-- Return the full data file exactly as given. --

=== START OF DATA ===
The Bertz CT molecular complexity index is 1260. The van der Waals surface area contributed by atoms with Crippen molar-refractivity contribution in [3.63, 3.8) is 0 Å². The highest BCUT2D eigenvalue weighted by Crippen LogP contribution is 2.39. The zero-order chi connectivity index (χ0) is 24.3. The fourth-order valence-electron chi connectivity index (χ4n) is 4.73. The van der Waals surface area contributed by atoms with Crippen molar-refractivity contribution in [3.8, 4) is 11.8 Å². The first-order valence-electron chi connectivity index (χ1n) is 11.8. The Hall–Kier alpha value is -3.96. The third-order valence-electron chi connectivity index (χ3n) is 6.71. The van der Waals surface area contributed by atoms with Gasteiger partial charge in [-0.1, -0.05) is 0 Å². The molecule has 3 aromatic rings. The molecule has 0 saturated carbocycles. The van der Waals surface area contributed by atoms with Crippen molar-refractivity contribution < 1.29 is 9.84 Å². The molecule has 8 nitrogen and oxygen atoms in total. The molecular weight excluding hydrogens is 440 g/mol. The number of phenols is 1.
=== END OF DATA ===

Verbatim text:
The Bertz CT molecular complexity index is 1260. The van der Waals surface area contributed by atoms with Crippen molar-refractivity contribution in [3.63, 3.8) is 0 Å². The highest BCUT2D eigenvalue weighted by Crippen LogP contribution is 2.39. The zero-order chi connectivity index (χ0) is 24.3. The fourth-order valence-electron chi connectivity index (χ4n) is 4.73. The van der Waals surface area contributed by atoms with Crippen molar-refractivity contribution in [3.8, 4) is 11.8 Å². The first-order valence-electron chi connectivity index (χ1n) is 11.8. The Hall–Kier alpha value is -3.96. The third-order valence-electron chi connectivity index (χ3n) is 6.71. The van der Waals surface area contributed by atoms with Gasteiger partial charge in [-0.1, -0.05) is 0 Å². The molecule has 3 aromatic rings. The molecule has 0 saturated carbocycles. The van der Waals surface area contributed by atoms with Crippen molar-refractivity contribution < 1.29 is 9.84 Å². The molecule has 8 nitrogen and oxygen atoms in total. The molecular weight excluding hydrogens is 440 g/mol. The number of phenols is 1.